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Food Trucks Bring New Patrons to City Parks


Visitors line up for food truck fare at the Prospect Park Food Truck Rally.
Credit: Elissa H. Izmailyan

The second season of the Prospect Park Food Truck Rally launched this Sunday in balmy spring weather.  On the third Sunday of each month from April through October, sixteen gourmet food trucks will greet crowds of eager New Yorkers at Grand Army Plaza, a paved area at the Park’s main entrance. Though the Food Truck Rally was initially designed to be a one-time event last May, it has become a monthly fixture in the park in response to its overwhelming success.

Across the nation, food trucks are increasingly popular in city parks.   A new type of vendor is energizing  park patrons, offering new options over and above the typical hot dog/pretzel fare, including everything from locally sourced Vietnamese cuisine (at Boston’s Rose Kennedy Greenway) to lobster rolls (at the Prospect Park Food Truck Rally).

Concession amenities of all kinds can support parks’ success by attracting attendance and extending the length of stay, creating concentrated hubs of activity.  A high quality and diverse food selection can increase these benefits, and food trucks can provide opportunities to enhance both.  With their inherent portability and commercial-grade kitchen equipment, food trucks can combine the flexibility of temporary concessions with the food quality of more permanent venues.  A rotating core of vendors can expand the variety of  concession offerings in a given location, and while vehicles of any kind can feel aesthetically out-of-place in park environments, food trucks can be positioned in highly trafficked hardscapes adjacent to or within parks.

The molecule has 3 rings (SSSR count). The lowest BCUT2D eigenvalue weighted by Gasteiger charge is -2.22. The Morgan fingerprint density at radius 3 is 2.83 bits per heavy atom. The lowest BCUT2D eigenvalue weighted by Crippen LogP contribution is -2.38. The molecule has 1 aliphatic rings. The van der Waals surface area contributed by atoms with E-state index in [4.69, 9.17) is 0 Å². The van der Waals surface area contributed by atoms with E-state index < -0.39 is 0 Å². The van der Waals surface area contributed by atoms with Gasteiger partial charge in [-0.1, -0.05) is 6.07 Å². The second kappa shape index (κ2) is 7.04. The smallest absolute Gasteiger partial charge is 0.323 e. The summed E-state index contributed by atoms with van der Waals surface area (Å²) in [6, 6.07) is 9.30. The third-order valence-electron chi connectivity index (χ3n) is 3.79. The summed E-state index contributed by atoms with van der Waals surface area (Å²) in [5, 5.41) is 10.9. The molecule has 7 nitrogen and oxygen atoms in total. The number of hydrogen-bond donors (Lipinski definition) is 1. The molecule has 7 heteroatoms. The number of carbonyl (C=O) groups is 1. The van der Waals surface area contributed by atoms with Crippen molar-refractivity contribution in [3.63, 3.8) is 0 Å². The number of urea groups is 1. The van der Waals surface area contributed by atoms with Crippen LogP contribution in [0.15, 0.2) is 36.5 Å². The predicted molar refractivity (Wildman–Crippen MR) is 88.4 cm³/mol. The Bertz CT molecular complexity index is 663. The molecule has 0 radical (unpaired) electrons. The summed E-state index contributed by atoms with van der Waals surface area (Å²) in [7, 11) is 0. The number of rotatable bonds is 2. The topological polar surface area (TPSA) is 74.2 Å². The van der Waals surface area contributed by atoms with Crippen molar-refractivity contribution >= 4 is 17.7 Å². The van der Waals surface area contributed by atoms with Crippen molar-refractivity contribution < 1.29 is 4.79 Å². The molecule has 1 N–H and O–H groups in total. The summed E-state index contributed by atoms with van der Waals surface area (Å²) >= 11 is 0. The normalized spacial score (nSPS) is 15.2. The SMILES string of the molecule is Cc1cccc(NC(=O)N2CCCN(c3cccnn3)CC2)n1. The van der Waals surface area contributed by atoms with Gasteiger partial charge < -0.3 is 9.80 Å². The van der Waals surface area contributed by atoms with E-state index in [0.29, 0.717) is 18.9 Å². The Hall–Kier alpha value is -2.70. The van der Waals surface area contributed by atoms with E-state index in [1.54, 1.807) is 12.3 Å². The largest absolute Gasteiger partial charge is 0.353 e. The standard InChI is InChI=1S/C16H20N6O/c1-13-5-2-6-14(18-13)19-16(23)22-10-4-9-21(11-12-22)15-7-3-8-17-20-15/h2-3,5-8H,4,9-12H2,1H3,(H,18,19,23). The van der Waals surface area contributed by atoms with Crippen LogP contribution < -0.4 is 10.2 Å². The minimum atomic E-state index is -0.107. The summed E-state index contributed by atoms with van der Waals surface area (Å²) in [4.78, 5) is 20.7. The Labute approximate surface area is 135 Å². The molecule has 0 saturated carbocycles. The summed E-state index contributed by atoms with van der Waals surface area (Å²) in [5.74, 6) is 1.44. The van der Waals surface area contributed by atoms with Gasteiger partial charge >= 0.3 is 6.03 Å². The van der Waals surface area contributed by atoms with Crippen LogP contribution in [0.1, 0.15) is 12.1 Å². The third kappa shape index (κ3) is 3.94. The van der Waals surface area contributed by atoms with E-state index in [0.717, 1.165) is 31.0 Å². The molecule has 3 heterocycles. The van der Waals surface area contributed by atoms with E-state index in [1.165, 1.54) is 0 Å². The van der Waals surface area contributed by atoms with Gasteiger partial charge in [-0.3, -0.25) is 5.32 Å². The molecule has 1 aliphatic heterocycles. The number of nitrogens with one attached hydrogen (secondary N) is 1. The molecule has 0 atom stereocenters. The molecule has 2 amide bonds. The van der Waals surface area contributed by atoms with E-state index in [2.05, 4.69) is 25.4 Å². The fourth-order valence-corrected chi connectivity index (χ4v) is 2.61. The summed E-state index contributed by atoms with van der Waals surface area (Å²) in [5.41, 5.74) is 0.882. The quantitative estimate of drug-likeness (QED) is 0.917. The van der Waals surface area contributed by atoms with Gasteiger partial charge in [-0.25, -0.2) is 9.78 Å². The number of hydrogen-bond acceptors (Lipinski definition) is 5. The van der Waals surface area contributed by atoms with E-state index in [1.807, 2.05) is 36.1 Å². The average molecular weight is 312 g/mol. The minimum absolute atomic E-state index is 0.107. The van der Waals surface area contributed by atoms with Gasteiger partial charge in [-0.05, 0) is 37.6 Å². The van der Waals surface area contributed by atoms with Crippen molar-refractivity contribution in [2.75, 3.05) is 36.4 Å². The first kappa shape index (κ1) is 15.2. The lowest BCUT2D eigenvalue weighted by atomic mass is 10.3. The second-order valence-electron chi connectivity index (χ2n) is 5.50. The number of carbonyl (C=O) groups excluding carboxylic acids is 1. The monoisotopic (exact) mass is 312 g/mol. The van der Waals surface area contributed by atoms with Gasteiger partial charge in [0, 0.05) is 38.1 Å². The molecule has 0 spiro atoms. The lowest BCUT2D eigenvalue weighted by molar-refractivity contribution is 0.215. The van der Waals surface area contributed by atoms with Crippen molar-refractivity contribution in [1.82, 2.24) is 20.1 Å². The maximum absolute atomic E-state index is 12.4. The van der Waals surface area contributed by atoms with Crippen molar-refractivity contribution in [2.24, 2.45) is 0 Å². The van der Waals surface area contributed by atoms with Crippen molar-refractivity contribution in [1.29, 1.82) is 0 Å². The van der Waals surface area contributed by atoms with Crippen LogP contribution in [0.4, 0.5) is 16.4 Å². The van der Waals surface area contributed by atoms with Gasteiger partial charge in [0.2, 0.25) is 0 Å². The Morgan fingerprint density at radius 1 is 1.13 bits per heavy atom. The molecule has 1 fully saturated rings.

Many parks have begun to host large, highly publicized food truck events with high levels of visitation. For example, the Food Truck Rodeo in Durham features approximately 30 trucks and live music, drawing activity to support the newly developed Central Park.  In Milwaukee, the downtown BID (EastTown) runs Food Truck Fridays in Cathedral Square, which offers a range of lunchtime options on summer Fridays, to support and sustain a lively downtown atmosphere.

Visitors congregate at the entrance to Prospect Park beside the Food Truck Rally.
Credit: Elissa H. Izmailyan

The Prospect Park Food Rally attracts thousands of visitors each month. According to David Weber, President of New York City Food Truck Association (NYCFTA), the organization that runs the Rally, “While just one food truck is more like a service to support another activity…you get 16 food trucks and it serves as a magnet and becomes a destination.”  Major events can overcome barriers to access and draw park users from a broad region; a NYCFTA event at Governor’s Island, which is accessible only by ferry, drew 17,000 people.

While events of this scale must be properly managed  to mitigate the adverse impacts of visitation, they can also generate a range of benefits to parks, including:

  • Attracting visitation:  In addition to drawing high attendance to concession areas, food trucks can increase attendance throughout parks.   Weber describes the Food Truck Rally as a “gateway into the park,” providing a node of activity at the park entrance that welcomes regular and first-time visitors.
  • Providing an amenity:  Park patrons enjoy the presence of food trucks and food truck events, as evidenced by their high levels of success. Welcoming food trucks to parks responds to patron preference and may sustain higher levels of park use and enjoyment.
  • Generating revenue for parks:   Food trucks typically pay rents to park managers in exchange for the right to vend on-site, which can be dedicated to support park operations.
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